Not everyone is happy to see Divvy bikes in their neighborhood.
The city of Chicago says its bicycle-sharing program is poised to become the biggest in North America next year thanks to a $3 million federal grant that will allow it to expand.
Mayor Rahm Emanuel announced the funding Wednesday and said it would allow the city to install 75 more sidewalk docking stations full of the bright blue bikes. It already had plans for 100 new stations next year.
“Chicagoans have thoroughly embraced Divvy and the idea of bike sharing as part of their everyday commutes,” Mayor Rahm Emanuel said in a statement. “These additional resources will allow us to extend the system so even more residents and visitors can use this new transit system to get around the city and its neighborhoods.”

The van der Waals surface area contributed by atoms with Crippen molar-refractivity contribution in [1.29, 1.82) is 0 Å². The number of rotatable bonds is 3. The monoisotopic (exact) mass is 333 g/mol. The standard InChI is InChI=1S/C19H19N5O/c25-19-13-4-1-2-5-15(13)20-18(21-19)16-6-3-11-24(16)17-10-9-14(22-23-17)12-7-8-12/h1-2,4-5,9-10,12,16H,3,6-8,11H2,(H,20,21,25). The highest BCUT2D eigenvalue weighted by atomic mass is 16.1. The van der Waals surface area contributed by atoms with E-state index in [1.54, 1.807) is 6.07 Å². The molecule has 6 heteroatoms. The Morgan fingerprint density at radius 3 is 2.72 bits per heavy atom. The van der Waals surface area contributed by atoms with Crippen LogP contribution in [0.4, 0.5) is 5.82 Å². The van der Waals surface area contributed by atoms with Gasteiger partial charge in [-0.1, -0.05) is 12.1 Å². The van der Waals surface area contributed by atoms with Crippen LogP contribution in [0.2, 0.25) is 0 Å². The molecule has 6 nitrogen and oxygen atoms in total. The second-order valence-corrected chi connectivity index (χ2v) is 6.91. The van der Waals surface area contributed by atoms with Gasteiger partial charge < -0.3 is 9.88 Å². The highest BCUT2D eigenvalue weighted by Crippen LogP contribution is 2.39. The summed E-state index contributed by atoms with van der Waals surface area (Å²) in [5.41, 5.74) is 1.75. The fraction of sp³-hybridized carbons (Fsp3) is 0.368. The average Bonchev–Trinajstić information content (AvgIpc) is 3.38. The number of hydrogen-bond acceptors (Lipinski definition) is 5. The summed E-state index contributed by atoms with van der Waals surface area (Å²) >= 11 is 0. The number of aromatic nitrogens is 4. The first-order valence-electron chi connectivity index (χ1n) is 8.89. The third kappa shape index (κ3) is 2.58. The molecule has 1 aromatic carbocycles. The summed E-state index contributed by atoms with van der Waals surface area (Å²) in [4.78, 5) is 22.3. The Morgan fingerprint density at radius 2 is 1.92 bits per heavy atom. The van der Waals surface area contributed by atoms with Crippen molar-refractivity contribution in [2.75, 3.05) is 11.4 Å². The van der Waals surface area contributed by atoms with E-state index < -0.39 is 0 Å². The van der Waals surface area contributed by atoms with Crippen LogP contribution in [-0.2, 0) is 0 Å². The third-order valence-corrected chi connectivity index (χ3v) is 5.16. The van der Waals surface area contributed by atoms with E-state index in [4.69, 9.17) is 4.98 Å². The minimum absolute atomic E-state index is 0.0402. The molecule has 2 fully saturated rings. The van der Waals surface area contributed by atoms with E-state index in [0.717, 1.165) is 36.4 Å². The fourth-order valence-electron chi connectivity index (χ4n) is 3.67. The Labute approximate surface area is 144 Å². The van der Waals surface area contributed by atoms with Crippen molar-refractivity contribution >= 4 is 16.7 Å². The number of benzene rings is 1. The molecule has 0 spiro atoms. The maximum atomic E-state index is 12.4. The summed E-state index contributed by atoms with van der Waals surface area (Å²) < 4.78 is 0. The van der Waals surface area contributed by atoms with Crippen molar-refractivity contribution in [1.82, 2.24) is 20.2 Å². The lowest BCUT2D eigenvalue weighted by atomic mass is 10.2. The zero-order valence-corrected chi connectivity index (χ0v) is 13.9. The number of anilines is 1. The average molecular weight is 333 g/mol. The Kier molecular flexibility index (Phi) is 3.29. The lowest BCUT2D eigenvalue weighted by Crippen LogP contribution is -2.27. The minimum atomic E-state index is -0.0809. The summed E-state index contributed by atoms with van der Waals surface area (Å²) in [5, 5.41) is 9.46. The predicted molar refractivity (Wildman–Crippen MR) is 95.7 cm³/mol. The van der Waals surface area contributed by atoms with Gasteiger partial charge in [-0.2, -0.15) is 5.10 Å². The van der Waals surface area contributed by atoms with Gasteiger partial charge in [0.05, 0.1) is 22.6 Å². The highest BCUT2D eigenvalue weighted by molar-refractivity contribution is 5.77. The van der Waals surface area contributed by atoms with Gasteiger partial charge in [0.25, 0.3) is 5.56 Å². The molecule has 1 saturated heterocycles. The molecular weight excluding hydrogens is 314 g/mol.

With the extra funding, the system known as Divvy will grow to 475 stations next year. By number of stations, that would put Chicago's system at the top of the rankings in the United States and Canada.
“As Divvy expands into more neighborhoods, and we build a 650-mile bikeway network throughout our communities, Chicago is quickly becoming the best biking city in North America,” CDOT Commissioner Gabe Klein said in a statement. “A large bike sharing system with better cycling infrastructure will encourage more Chicagoans to use bicycles as a regular means of transportation.”
The expansion will also spread the bike share system to the borders of Chicago and into Oak Park and Evanston.
Since Chicago's system opened four months ago, it has logged 650,000 trips. Some 11,000 people have signed up for annual memberships.